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  1. What might explain this phonetic change, in Cantonese and Mandarin?

  2. Please educate me if there's a more fitting term than 'phonetic etymon'.

Wiktionary avouches the same etymology as Yellowbridge:

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    Outlier: In 褱 huái, 眔 dì is a sound component, but the sound connection is not obvious in Mandarin. – user3306356 Jul 9 '18 at 7:21
  • Outlier is the most useless dictionary ever - they added 500 (many off them lazy, like your example) entries in two years, so how it covers whooping 1250 characters explained. Give it 10 years and they might cover all HSK chars! – Vitaly Osipov Jul 10 '18 at 7:30
  • @VitalyOsipov I agree that there are lots of essential missing entries - but I don't think their purpose is to cover HSK (if I were running the business, I wouldn't do that). An analogy - if you were to create a product to teach people how to write characters (stroke order and shape) - you'd prioritise some characters first, leave the more obscure ones till later, and not cover some at all (i.e., most of HSK). If you know how to break down chars, checking the broken down components is sufficient to get an idea. At least I find Outlier useful to point me in the right direction. – droooze Jul 10 '18 at 15:16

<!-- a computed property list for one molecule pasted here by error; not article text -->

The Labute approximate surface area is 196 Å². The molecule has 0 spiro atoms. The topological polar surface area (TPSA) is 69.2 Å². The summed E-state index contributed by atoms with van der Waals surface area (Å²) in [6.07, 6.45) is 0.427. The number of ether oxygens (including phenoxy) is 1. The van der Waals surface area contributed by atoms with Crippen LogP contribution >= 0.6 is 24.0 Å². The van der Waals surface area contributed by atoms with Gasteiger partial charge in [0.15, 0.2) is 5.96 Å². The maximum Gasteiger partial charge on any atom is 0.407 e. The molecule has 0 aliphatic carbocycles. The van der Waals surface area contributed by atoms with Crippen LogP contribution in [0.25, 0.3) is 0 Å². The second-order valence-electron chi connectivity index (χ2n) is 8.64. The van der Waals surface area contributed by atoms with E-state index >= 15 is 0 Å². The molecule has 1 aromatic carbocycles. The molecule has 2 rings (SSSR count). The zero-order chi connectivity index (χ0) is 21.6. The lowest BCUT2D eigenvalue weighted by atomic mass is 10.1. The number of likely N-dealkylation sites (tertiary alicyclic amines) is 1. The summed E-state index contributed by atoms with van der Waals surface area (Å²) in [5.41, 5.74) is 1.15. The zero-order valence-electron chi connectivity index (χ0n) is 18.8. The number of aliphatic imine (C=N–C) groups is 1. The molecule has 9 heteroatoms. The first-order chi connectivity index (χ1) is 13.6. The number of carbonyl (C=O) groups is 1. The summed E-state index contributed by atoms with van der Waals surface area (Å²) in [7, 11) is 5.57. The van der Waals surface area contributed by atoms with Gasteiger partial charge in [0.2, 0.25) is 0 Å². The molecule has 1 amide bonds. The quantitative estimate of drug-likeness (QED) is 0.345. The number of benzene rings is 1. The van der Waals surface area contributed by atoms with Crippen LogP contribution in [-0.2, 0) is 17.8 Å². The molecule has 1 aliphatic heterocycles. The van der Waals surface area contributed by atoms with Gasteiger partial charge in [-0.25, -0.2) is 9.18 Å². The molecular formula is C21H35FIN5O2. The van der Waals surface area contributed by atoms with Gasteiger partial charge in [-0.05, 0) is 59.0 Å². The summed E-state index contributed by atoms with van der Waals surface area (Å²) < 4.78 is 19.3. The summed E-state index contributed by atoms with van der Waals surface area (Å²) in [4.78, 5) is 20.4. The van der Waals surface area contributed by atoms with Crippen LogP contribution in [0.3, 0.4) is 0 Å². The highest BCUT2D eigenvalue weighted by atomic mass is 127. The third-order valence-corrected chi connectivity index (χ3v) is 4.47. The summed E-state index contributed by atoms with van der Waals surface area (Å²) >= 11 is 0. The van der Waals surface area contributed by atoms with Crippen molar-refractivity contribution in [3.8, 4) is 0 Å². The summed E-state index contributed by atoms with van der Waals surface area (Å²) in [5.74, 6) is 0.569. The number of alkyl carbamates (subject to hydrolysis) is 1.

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    @droooze I am surprised you find any information in Outlier useful, most of it is extremely basic. And given the speed at which they are moving, it will take them 10+ years (if the business survives that long) to cover at least the basic literacy minimum 4.5k chars taught in mainland Chinese schools. If they are not going to cover that either - I do not know what the point of their dictionary is. A yet another alternative view among several published about characters' evolution? They should have published a peer-reviewed article, and not a learners' dictionary in that case. – Vitaly Osipov Jul 13 '18 at 2:46
  • @VitalyOsipov if they need to cover 4.5k characters, then they've failed to do their job. The whole idea is that the character system has logic and consistency. You not being able to see that is not anyone else's problem, that's like saying that someone didn't teach you addition properly so you expect a textbook to tell you what 8 + 5 is after you've "learned" what 80 + 50 is. It probably doesn't help that you're learning Simplified either :p – droooze Jul 14 '18 at 6:13
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Interestingly, there is another character 褢 [same reading as 褱], with 鬼 inside.

Here are a few parts where Humanum mentions the relationship between 褱/褢/鬼 and even 歸:

又表示給予,史牆盤:「受(授)牆爾𪓐福,褱(懷)祓彔(祿)」,兩句句意相同,意謂授給牆多福。《詩.檜風.匪風》:「懷之好音」,毛亨傳:「懷,歸也。」「歸」有饋贈之義。

So there is a usage of 褱 that means 歸 [kjuj] "give" and related to 饋 [grjujs] "make offering to."

又通假為「鬼」,伯[冬戈]簋:「隹(唯)用妥(綏)神褱(鬼),唬(效)前文人」,意謂以安寧神鬼,效法前世有文德的人。

Here's evidence that 褱 [gruj] and 鬼 [kjujʔ] were homophones. Actually, 歸 and 鬼 might be cognates (人所歸爲鬼), but I digress. The point is, [kjuj] is the much more likely target reading to hit for 褱, not the [k-l- | -p] initial/final pattern of 眔.

「褱」與從「鬼」聲的「褢」字有異文關係,《漢書.外戚傳》:「褢誠秉忠」,顏師古注:「褢,古懷字。」玄應《一切經音義》十八「懷孕」作「褢孕」。

褢 was used in the Han-Tang era to mean "hold in," without the emotional semantics.

又表示安撫、招來,毛公鼎:「率褱(懷)不廷方」,意謂安撫不來朝覲的方國。陸賈《新語.道基》:「附遠寧近,懷來萬邦。」 ... 又借「鬼」為「懷」,表示安撫,《睡虎地秦簡.為吏之道》簡46-47貳:「君鬼(懷)臣忠,父茲(慈)子孝,政之本殹(也)。」

This is the same as the "give" meaning.

We learn several things:

  • 鬼/褢/歸/褱/懷 were near homophones and were interchanged in writing at various times.